As the interview ends to allow Anastasiades to sign a condolence book for the late Egyptian dictator Hosni Mubarak, he stresses his opposition to corruption and insists his previous high-profile legal career is not a source of concern but a kind of safeguard. “I have done so well when I was a lawyer that I have a lot of savings,” he says. “I’m not in need to be corrupted.”
Afterwards, I describe my encounter with Anastasiades at lunch with Marios Zachariadis, a professor who served between 2013 and 2015 on an economic advisory council set up by the president. I tell him about Anastasiades’s denial that his family’s continued connection to his former law firm raises any concerns. “He doesn’t really see the problem,” Zachariadis says. “That’s the tragedy of it.”
We talk about Cyprus’s Russian connections and the EU’s concerns. Some diplomats from countries critical of Russia see the island as a potential conduit of information to and from Moscow, knowingly or otherwise. Those fears were heightened by the news in late 2018 that hackers allegedly linked to the Chinese People’s Liberation Army were able to download years’ worth of EU diplomatic cables via an entry point in the Cyprus foreign ministry.
I ask Zachariadis if he thinks these worries about Nicosia’s reliability reflect a problem or paranoia. “Probably both,” he replies. “Would Putin ever come to rescue Cyprus — that’s a joke, right? But a lot of Cypriots probably trust Russia more than the US and the UK. They think Europe will never come to the rescue if there’s ever a military incident with Turkey. That’s the bottom line.”
What will follow the traditional establishment represented by Anastasiades when he leaves office is as uncertain in Cyprus as it is in many other EU countries. The island’s house of representatives is split between eight parties, with none having more than the 18 seats held by the president’s Democratic Rally party.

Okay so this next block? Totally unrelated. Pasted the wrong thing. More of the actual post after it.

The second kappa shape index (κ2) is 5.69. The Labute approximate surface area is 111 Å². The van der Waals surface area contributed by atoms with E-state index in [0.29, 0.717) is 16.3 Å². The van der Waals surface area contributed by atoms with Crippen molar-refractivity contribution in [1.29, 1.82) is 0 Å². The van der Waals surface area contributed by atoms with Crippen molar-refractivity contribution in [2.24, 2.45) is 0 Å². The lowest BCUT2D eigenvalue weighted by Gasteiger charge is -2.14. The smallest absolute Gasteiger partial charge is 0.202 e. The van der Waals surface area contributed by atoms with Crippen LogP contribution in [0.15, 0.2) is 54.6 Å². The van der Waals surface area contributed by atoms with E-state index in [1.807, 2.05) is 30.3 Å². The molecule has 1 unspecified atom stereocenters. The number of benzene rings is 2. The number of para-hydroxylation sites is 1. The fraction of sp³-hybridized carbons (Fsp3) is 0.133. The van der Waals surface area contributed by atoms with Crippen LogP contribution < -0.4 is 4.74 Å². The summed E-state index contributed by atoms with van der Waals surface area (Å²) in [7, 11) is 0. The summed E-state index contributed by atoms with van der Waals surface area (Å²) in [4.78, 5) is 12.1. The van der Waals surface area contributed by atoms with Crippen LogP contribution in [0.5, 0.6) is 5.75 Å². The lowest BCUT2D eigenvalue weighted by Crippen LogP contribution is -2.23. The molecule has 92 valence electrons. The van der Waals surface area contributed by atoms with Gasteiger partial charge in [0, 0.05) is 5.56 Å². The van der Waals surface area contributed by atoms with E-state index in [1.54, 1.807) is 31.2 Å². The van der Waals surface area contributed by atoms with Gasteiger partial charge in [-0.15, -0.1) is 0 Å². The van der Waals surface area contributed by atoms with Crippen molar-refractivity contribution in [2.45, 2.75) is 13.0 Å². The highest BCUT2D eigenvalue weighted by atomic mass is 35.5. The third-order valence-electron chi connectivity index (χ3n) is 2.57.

One intriguing entrant to the country’s political scene has also given a fresh dimension to Cyprus’s Russia links. The I The Citizen party was founded in 2017 by Alexey Voloboev, a Russian-born businessman, and Ivan Mikhnevich, an online entrepreneur and naturalised Cypriot originally from Belarus. Leading figures from the party agree to meet me in Nicosia one afternoon in a nondescript office above a boutique. A large banner on one wall shows the party’s logo of a silhouette of Cyprus enclosed in the body of a soaring bird of prey.
The party’s main frontman is Yiorgos Kountouris, a conductor for the Cyprus Youth Symphony Orchestra who studied in St Petersburg and California. He denies speculation that I The Citizen has links with the Russian state, arguing that the party is not mainly driven by — or even aimed at — Russian speakers, which is why island-born Cypriots like himself are now prominent. “What we are trying to do as a new party is gather healthy and fresh minds,” he says.
The softer-spoken Mikhnevich says he helped launch the party partly because he wanted to assert the equal rights of all Cypriots to participate in national life, whatever their origins. While the Soviet Union in which he grew up had failed, he was still “a kind of union person”, and a federal European to boot. “I want the European Union to be as strong as the Soviet Union was — for its army to be powerful, and so on.”